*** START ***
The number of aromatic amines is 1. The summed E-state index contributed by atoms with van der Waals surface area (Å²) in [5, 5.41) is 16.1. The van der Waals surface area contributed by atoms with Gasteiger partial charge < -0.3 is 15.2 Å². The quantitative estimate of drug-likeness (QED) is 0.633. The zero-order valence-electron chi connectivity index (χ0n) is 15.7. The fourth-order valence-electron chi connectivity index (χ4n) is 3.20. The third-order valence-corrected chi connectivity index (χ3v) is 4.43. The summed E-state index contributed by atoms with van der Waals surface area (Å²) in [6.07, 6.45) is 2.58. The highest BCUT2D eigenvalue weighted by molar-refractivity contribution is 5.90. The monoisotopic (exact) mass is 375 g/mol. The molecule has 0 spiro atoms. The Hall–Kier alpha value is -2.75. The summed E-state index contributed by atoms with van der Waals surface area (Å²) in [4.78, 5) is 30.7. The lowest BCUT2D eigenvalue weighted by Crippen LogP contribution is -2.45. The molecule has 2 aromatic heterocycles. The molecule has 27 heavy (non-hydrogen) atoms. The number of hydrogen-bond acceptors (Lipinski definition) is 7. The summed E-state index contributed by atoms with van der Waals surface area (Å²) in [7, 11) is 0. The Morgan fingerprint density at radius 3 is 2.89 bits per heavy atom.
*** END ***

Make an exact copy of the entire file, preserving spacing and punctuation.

The number of aromatic amines is 1. The summed E-state index contributed by atoms with van der Waals surface area (Å²) in [5, 5.41) is 16.1. The van der Waals surface area contributed by atoms with Gasteiger partial charge < -0.3 is 15.2 Å². The quantitative estimate of drug-likeness (QED) is 0.633. The zero-order valence-electron chi connectivity index (χ0n) is 15.7. The fourth-order valence-electron chi connectivity index (χ4n) is 3.20. The third-order valence-corrected chi connectivity index (χ3v) is 4.43. The summed E-state index contributed by atoms with van der Waals surface area (Å²) in [6.07, 6.45) is 2.58. The highest BCUT2D eigenvalue weighted by molar-refractivity contribution is 5.90. The monoisotopic (exact) mass is 375 g/mol. The molecule has 0 spiro atoms. The Hall–Kier alpha value is -2.75. The summed E-state index contributed by atoms with van der Waals surface area (Å²) in [4.78, 5) is 30.7. The lowest BCUT2D eigenvalue weighted by Crippen LogP contribution is -2.45. The molecule has 2 aromatic heterocycles. The molecule has 27 heavy (non-hydrogen) atoms. The number of hydrogen-bond acceptors (Lipinski definition) is 7. The summed E-state index contributed by atoms with van der Waals surface area (Å²) in [7, 11) is 0. The Morgan fingerprint density at radius 3 is 2.89 bits per heavy atom.